Findings for self-reported leisure-time physical activity of moderate to vigorous intensity
MONDAY, May 16, 2016 (HealthDay News) — Exercise may significantly reduce risk for many types of cancer, according to a large review published online May 16 in JAMA Internal Medicine.
Steven Moore, Ph.D., M.P.H., an investigator with the U.S. National Cancer Institute, and colleagues pooled data from 12 U.S. and European studies to create a database of 1.4 million adults, aged 19 to 98. They then examined whether self-reported leisure-time physical activity of moderate to vigorous intensity affected risk of 26 cancers.
Exercise was associated with a reduced risk for half of the cancers considered by the investigators, and that reduction remained significant for nearly all, even after accounting for factors such as obesity and smoking history. Overall, a higher level of physical activity was associated with a 7 percent lower risk of total cancer, the researchers found. The reduced risk ranged from 42 percent for esophageal cancer to 10 percent for breast cancer. For colon and lung cancer, the associated risk reduction was 16 and 26 percent, respectively.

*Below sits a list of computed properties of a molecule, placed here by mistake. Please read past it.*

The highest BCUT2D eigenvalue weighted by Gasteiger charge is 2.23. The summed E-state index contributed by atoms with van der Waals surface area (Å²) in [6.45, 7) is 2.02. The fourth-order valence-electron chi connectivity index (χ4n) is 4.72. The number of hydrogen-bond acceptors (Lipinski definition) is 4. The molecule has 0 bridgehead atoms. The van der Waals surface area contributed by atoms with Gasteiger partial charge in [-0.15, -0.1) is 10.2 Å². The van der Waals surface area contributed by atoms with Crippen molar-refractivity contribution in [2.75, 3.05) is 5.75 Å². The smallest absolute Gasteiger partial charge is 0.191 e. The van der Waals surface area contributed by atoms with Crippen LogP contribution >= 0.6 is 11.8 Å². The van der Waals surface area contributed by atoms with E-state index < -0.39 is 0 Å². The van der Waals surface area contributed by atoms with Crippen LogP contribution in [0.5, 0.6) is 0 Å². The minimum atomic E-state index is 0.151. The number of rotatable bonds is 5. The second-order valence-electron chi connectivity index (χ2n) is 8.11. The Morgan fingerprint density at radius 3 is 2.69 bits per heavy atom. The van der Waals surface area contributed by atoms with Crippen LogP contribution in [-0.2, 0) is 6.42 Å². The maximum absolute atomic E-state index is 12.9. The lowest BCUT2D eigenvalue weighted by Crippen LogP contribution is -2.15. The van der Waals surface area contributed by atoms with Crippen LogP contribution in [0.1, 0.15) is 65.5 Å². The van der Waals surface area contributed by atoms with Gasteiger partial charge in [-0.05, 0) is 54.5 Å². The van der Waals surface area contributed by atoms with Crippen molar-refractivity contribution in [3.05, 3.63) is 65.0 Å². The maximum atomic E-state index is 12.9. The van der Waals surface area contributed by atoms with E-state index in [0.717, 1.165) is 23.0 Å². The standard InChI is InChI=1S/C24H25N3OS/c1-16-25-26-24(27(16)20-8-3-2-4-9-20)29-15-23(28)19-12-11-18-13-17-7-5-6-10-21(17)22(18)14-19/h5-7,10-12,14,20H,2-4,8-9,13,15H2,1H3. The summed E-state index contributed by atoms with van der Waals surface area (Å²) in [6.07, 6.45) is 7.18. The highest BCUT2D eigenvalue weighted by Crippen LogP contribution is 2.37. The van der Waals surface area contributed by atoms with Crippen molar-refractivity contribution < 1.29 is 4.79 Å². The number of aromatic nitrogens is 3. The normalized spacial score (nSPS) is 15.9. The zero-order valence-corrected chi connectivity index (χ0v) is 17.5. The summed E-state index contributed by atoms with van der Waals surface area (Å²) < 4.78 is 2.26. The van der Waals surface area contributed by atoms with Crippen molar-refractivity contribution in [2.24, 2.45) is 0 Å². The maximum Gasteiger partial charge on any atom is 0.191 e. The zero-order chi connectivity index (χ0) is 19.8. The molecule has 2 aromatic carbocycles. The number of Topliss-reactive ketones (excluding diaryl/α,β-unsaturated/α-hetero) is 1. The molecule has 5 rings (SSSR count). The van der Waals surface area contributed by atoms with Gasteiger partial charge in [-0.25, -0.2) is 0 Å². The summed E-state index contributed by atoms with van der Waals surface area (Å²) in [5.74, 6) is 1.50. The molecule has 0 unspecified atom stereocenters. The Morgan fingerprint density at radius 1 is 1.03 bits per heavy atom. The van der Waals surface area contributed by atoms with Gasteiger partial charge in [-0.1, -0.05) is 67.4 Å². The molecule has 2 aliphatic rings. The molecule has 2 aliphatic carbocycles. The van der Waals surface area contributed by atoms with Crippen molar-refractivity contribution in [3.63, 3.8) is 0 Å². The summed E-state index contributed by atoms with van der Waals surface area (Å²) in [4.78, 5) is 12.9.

Physical activity reduces levels of hormones, such as estrogen, that have been linked to different cancers, and helps control levels of insulin and insulin-like growth factor, Moore told HealthDay. People who work out also tend to have lower levels of inflammation, Moore said. Their cells appear to be subject to less oxidative stress, and are more capable of repairing damaged DNA that might cause cancer, Marilie Gammon, Ph.D., of the Gillings School of Public Health at the University of North Carolina in Chapel Hill, and coauthor of an editorial accompanying the study, told HealthDay.
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